1992, R, 104 min. Directed by Joe Berlinger, Bruce Sinofsky.
REVIEWED By Marjorie Baumgarten, Fri., Jan. 29, 1993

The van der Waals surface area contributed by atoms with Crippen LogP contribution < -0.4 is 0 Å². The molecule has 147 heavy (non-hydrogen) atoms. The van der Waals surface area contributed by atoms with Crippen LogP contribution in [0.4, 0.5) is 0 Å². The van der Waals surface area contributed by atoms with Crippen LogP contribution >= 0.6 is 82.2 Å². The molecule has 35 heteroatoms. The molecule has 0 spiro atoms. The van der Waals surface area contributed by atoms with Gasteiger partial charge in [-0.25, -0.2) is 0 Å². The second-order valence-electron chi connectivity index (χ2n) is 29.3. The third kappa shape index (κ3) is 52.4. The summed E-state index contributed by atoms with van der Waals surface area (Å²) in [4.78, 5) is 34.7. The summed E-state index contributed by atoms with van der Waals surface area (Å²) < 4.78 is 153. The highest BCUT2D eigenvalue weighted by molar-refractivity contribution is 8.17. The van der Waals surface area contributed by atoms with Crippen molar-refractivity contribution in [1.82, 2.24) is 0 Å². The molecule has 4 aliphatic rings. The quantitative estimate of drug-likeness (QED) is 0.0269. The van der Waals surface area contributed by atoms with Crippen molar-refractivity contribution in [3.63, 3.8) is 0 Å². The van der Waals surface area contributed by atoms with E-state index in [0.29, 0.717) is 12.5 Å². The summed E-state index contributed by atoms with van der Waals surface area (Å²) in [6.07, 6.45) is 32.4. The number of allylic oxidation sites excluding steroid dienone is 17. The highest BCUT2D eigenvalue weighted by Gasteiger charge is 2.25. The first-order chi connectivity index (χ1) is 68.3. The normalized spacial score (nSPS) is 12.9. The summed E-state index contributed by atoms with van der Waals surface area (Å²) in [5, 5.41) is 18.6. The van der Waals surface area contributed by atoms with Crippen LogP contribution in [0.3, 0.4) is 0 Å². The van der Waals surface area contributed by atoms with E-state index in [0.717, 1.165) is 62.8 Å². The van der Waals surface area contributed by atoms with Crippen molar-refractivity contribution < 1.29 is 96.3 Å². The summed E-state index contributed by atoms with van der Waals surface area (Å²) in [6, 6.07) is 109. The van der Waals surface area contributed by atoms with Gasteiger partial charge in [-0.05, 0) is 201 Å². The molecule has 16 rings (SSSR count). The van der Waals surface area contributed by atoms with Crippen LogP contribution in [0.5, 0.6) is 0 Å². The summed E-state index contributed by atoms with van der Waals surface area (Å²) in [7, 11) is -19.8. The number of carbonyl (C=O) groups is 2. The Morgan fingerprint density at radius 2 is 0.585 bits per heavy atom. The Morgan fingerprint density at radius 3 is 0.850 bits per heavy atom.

The glaring mistake is last week's Oscar nominations was the Academy's failure to recognize Brother's Keeper as the Best Documentary of 1992. Don't make the same mistake, the same sin of omission. This documentary about the unlikeliest of subjects - an alleged mercy killing amongst the The Ward Boys aren't just a bit peculiar. They're mighty peculiar. Though they range in age from 59 to 71, everyone in their home town of Munnsville in central New York state (population: 499) refers to these primitive dairy farmers as the Ward Boys. Delbert, William, Lyman, and Roscoe live like they have all their lives, on the outskirts of society, in a filthy, ramshackle barn of a house with no indoor plumbing or telephone. They are barely socialized, virtually illiterate, unkempt, unhygienic, slow-witted, never-married bachelors. Then one morning William is discovered dead in the bed he had shared all his life with his brother Delbert. William had, for some time, been in great pain and subsequent to his death, William's bedmate Delbert was arrested for killing his brother. After a night in jail, Delbert confessed to suffocating William, though after his release and despite his signed confession, Delbert maintained his innocence. That's the bare-bones information in this true-life murder mystery. But the story that Brother's Keeper goes after is not the did-he-or-didn't-he, whodunit slant (which, actually, it keeps amazingly ambiguous). In the year that co-filmmakers Berlinger and Sinofsky spent filming the Ward Boys, their trial, and the community and national response, they created a rich document and mediation on a scope of attendant issues catalyzed by the incident. Patently clear from the outset (to everyone but the police and prosecutors) is that Delbert is not a person who should be signing confessions without the benefit of counsel. One townsperson astutely observed that Delbert probably didn't know the difference between waving to someone in the street and waiving his rights. The citizenry of Munnsville came to the immediate aid of this outcast, raising $10,000 bond, hiring a big-city defense attorney, turning out in great numbers to the trial and holding a swirl of fund-raising dances, dinners, raffles and collections for the benefit of the Ward Boys. The Ward Boys may have been outcasts but, as is pointed out, they were Munnsville's outcasts and as such, taken to heart. The outpouring of community response is a large part of the story that Brother's Keeper is trying to tell. Yet there's a level at which we also become aware of how generosity of spirit may be increased by the whir of a movie camera. With the media circus that descended on Munnsville -- even Connie Chung profiles the case and in an especially odd scene we are privy to the Ward Boys at home in their shack watching Chung on the television describing their lives to America -- we see people who previously would never get within 10 feet of the Boys now falling all over themselves to warmly embrace them. We also become aware, as viewers, of our own invasive prurience as we see socially painful things we almost rather would not. This is most in keeping with the documentary tradition of Maysles Films where both the filmmakers worked prior to and during the shooting of Brother's Keeper. The Maysles Brothers were responsible for numerous groundbreaking documentary films like Grey Gardens, Salesman and Gimme Shelter, films whose intrinsic brilliance is in the selection and gradual discovery of their subjects. So fascinating is Brother's Keeper that you almost don't quarrel with things like the biased portraits of the prosecuting team and the Deliverance/i>-like banjo-shuffling soundtrack. Brother's Keeper intrigue factor is enormously high and, it could almost be said, that this movie is good enough to be fiction.